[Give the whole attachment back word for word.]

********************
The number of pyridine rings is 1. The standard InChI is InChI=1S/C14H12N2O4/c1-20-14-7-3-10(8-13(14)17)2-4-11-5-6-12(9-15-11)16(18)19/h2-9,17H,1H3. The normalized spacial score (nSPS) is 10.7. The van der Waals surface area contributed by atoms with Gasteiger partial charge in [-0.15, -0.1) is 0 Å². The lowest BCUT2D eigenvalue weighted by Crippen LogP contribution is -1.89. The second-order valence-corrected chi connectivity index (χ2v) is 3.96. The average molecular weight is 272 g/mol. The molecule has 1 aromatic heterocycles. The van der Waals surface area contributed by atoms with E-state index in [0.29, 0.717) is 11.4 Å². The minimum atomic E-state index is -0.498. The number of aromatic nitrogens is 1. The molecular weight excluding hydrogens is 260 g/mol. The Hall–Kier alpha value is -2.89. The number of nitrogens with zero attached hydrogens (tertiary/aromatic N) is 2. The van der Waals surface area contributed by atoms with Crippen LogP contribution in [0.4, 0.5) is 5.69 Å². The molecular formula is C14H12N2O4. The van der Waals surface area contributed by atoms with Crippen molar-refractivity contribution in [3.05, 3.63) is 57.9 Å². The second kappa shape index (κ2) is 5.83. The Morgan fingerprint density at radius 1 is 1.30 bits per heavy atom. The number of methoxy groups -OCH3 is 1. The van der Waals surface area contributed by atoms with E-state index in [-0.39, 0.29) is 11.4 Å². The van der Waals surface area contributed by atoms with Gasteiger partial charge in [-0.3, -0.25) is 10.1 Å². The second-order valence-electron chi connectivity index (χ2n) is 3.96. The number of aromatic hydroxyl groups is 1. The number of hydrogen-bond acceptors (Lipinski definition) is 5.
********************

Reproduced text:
The number of pyridine rings is 1. The standard InChI is InChI=1S/C14H12N2O4/c1-20-14-7-3-10(8-13(14)17)2-4-11-5-6-12(9-15-11)16(18)19/h2-9,17H,1H3. The normalized spacial score (nSPS) is 10.7. The van der Waals surface area contributed by atoms with Gasteiger partial charge in [-0.15, -0.1) is 0 Å². The lowest BCUT2D eigenvalue weighted by Crippen LogP contribution is -1.89. The second-order valence-corrected chi connectivity index (χ2v) is 3.96. The average molecular weight is 272 g/mol. The molecule has 1 aromatic heterocycles. The van der Waals surface area contributed by atoms with E-state index in [0.29, 0.717) is 11.4 Å². The minimum atomic E-state index is -0.498. The number of aromatic nitrogens is 1. The molecular weight excluding hydrogens is 260 g/mol. The Hall–Kier alpha value is -2.89. The number of nitrogens with zero attached hydrogens (tertiary/aromatic N) is 2. The van der Waals surface area contributed by atoms with Crippen LogP contribution in [0.4, 0.5) is 5.69 Å². The molecular formula is C14H12N2O4. The van der Waals surface area contributed by atoms with Crippen molar-refractivity contribution in [3.05, 3.63) is 57.9 Å². The second kappa shape index (κ2) is 5.83. The Morgan fingerprint density at radius 1 is 1.30 bits per heavy atom. The number of methoxy groups -OCH3 is 1. The van der Waals surface area contributed by atoms with E-state index in [-0.39, 0.29) is 11.4 Å². The van der Waals surface area contributed by atoms with Gasteiger partial charge in [-0.3, -0.25) is 10.1 Å². The second-order valence-electron chi connectivity index (χ2n) is 3.96. The number of aromatic hydroxyl groups is 1. The number of hydrogen-bond acceptors (Lipinski definition) is 5.